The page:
Where’s your next sale coming from?

The perennial question: which marketing channel is delivering sales?

Well, if you knew the answer, it would make things a whole lot easier. You could focus on the channel that’s getting you the business and save on the rest. But in reality, for most businesses, it’s just not that simple.

There’s a bit of marketing jargon that has been around for a bit now – it’s rather misunderstood, and in my opinion it’s also very important.

It’s ‘Attribution’

So what is Attribution and why does it matter (to you!)?

Follow me on this, and read on…

Before someone purchases a product or service, they are exposed to numerous marketing touchpoints. And these touchpoints include everything from TV advertising, comparison sites, reputation sites, Amazon, trade press, outdoor posters, email marketing, Facebook advertising – in fact, any marketing channel.

Attribution is the science of assigning a value or a credit to the touchpoints before the customer makes their purchase. And, if done correctly, then the value of that credit is assigned proportionally to each touchpoint according to its influence.

Think about it. If there was only one marketing channel and you got all your sales from that one channel, it’s not rocket science to work out what’s working for you.

So ask yourself, what led to your last customer saying ‘yes, we’d like to work with you’?

Is Attribution a new thing?

No – just think about the old advertising saying by John Wanamaker (1838-1922). “Half the money I spend on advertising is wasted; the trouble is I don’t know which half”

So even back in the advertising dark ages, understanding what was really driving sales was on the agenda.

What has changed dramatically since then is our dependence on the online world. And whether you like it or not, we’re just at the beginning of this rapidly evolving marketing maelstrom.

And perhaps the biggest change, and I think it’s a truly insidious one, is the way in which targeted messaging will continue to evolve to deliver what advertisers know we like or want. Alexa and Google Home anyone?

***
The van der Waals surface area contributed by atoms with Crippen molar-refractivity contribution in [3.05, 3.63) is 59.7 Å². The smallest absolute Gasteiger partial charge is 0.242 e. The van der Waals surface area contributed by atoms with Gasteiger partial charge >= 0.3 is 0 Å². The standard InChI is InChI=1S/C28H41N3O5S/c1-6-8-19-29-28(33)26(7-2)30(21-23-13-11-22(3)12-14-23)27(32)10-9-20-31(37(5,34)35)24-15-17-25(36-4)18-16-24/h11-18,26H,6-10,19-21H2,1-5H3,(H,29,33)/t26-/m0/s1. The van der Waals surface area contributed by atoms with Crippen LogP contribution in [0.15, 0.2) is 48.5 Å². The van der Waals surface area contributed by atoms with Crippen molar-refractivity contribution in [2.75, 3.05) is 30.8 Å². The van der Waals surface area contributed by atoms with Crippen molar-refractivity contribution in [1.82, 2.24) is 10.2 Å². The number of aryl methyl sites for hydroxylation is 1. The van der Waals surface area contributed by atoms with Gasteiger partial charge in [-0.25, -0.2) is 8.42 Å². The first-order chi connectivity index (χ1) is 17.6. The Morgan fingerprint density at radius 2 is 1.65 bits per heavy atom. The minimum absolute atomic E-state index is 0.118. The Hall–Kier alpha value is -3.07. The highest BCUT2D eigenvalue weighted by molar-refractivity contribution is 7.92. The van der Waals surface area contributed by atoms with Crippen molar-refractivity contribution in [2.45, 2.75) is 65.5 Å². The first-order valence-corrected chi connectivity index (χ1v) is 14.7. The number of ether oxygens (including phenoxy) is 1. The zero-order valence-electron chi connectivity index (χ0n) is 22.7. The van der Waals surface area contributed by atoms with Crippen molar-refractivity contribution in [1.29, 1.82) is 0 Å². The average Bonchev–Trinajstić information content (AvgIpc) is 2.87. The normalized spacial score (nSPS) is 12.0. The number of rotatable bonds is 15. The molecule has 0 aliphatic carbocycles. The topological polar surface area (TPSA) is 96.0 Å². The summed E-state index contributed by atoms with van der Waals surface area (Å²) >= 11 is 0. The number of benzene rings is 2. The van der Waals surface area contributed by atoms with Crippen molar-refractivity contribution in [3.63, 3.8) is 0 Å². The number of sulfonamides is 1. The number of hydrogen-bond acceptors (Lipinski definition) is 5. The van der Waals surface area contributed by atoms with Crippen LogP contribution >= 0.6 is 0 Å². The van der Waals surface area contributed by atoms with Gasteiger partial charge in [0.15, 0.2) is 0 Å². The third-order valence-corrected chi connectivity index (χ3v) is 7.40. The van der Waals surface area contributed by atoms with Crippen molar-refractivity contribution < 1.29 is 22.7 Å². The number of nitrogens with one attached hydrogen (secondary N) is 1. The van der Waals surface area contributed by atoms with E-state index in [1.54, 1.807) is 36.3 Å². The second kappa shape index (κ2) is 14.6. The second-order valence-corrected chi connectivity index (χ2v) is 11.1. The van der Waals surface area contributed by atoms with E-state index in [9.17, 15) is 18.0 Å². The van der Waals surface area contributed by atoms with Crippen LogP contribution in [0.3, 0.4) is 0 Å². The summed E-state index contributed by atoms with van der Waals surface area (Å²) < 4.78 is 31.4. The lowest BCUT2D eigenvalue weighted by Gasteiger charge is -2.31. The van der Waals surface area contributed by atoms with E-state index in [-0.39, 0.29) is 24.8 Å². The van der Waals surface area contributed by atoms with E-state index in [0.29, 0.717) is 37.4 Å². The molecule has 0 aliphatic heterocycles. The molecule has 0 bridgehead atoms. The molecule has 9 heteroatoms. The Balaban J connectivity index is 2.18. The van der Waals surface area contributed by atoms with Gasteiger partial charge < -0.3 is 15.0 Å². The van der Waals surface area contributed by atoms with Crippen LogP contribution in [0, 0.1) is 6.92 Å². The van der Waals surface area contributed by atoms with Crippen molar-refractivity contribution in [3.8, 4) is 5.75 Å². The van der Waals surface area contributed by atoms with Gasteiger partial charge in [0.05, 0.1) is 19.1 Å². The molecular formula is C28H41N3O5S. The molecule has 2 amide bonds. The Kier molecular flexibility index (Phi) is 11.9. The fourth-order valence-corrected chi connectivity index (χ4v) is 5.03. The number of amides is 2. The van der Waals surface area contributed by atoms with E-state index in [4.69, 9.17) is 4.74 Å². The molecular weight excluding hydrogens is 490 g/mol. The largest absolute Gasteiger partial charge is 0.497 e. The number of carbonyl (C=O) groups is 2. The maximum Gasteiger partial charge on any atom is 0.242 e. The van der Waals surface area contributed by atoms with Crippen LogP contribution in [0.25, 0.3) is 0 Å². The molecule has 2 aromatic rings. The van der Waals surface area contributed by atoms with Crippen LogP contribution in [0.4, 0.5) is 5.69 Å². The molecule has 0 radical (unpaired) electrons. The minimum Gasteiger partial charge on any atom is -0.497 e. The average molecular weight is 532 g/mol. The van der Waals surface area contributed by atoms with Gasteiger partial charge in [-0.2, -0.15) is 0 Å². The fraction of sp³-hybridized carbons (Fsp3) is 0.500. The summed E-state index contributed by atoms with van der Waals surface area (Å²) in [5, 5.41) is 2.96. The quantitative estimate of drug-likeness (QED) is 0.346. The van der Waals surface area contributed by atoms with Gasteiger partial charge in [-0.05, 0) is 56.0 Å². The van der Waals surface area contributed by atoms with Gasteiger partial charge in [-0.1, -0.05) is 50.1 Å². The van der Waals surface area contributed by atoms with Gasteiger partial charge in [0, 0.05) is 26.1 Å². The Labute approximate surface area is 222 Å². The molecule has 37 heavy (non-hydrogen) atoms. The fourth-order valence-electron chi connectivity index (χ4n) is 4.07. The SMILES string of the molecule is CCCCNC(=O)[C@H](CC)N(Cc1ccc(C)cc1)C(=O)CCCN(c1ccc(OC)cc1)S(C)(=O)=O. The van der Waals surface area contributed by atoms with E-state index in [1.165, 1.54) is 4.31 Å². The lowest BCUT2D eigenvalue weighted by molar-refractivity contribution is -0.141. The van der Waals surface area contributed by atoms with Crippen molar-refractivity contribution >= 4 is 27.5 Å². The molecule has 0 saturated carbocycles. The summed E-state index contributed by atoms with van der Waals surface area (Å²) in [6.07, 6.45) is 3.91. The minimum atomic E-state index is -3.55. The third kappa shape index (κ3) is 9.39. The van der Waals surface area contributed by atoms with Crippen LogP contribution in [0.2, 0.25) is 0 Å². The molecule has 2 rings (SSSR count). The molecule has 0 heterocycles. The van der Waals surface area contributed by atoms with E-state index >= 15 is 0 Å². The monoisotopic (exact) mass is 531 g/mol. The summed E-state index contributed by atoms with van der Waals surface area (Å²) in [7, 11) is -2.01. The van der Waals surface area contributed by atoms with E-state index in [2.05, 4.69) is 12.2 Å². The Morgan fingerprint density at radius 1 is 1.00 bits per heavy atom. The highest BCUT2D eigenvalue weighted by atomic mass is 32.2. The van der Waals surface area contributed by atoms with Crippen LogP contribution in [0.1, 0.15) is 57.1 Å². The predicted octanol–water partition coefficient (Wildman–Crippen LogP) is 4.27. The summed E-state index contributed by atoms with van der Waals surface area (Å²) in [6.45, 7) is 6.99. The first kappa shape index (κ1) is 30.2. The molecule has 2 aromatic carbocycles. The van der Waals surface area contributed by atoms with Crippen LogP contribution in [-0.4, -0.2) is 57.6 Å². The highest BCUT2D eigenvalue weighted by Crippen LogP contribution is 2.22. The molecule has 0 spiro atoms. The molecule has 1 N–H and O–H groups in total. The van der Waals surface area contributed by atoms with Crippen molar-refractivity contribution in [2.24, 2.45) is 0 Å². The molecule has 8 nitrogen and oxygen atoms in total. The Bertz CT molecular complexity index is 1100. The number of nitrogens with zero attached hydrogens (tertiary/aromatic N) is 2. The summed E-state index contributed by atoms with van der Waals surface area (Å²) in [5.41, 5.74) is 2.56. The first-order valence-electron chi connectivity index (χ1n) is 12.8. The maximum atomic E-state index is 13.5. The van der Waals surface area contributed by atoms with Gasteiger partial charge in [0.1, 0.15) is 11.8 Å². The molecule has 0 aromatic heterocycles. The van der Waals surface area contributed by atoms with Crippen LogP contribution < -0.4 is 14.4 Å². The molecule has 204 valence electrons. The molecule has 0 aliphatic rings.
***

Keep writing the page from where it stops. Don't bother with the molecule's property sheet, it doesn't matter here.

Targeted messaging? Remember Tom Cruise getting his eye scanned in the futuristic film Minority Report? The poster site scans his eye and delivers targeted messaging to him.

An important point to remember. Think about paid advertising on Google for a moment. You want a service or a product, it could be a solicitor or a trampoline! You bash in ‘divorce solicitor Swindon’ or ‘cheap trampoline’ to the search engine. Google delivers the results, you click and you buy. Simple. So that’s called ‘Last click attribution’ and it’s a fundamentally flawed model. Obviously Google think it’s pretty cool, as they pick up 100% of the credit (or attribution).

I recently heard this story at a conference run by my friends at SearchStar – they are a very capable and respected PPC and digital media agency in Bath.

“My journey to work starts with a walk to the station, I then get on the train, it’s a short journey from Swindon to Bath. I then walk from the station to the office, that’s about 10 minutes. I then get the lift to the top floor. So, using the ‘last click attribution’ model, how did I get to work? Yup, I got to work by lift!”

Beware statistics!

Think about who stands to gain by claiming a sale is attributable to their marketing channel. Exactly – it’s the owner of the channel and it matters A LOT! So remember Attribution is a flawed science and the likes of Facebook et al will do all they can to pick up credit, even if it’s not deserved! Yes, it’s true!

This is the most important bit – if you’re going to read nothing else, read this bit

There is a bigger picture here, away from online and blurred statistics. It’s not about whether you pay for any online advertising, or how much you spend on SEO or other forms of advertising. Rather, it has to do with reassurance. Most of you reading this will be in business selling a service. That could be accountancy, training, printing, legal services, advertising and marketing, dentistry, hospitality, recruitment, catering, even funeral services.